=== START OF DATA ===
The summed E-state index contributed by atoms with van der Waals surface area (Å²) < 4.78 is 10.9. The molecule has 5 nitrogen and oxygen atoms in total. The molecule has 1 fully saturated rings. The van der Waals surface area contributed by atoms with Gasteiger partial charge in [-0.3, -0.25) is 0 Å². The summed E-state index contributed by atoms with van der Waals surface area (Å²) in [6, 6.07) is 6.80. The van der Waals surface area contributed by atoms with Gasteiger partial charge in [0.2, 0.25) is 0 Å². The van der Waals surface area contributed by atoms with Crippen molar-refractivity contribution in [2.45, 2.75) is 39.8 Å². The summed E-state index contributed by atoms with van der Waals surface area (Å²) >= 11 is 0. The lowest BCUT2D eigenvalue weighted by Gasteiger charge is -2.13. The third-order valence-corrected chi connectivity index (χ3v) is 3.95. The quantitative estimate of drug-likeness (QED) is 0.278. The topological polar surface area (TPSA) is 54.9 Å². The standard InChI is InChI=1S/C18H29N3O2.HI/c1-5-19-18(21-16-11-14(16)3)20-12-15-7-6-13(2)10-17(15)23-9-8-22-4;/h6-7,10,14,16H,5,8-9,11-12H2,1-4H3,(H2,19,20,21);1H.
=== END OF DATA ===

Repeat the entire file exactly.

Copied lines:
The summed E-state index contributed by atoms with van der Waals surface area (Å²) < 4.78 is 10.9. The molecule has 5 nitrogen and oxygen atoms in total. The molecule has 1 fully saturated rings. The van der Waals surface area contributed by atoms with Gasteiger partial charge in [-0.3, -0.25) is 0 Å². The summed E-state index contributed by atoms with van der Waals surface area (Å²) in [6, 6.07) is 6.80. The van der Waals surface area contributed by atoms with Gasteiger partial charge in [0.2, 0.25) is 0 Å². The van der Waals surface area contributed by atoms with Crippen molar-refractivity contribution in [2.45, 2.75) is 39.8 Å². The summed E-state index contributed by atoms with van der Waals surface area (Å²) >= 11 is 0. The lowest BCUT2D eigenvalue weighted by Gasteiger charge is -2.13. The third-order valence-corrected chi connectivity index (χ3v) is 3.95. The quantitative estimate of drug-likeness (QED) is 0.278. The topological polar surface area (TPSA) is 54.9 Å². The standard InChI is InChI=1S/C18H29N3O2.HI/c1-5-19-18(21-16-11-14(16)3)20-12-15-7-6-13(2)10-17(15)23-9-8-22-4;/h6-7,10,14,16H,5,8-9,11-12H2,1-4H3,(H2,19,20,21);1H.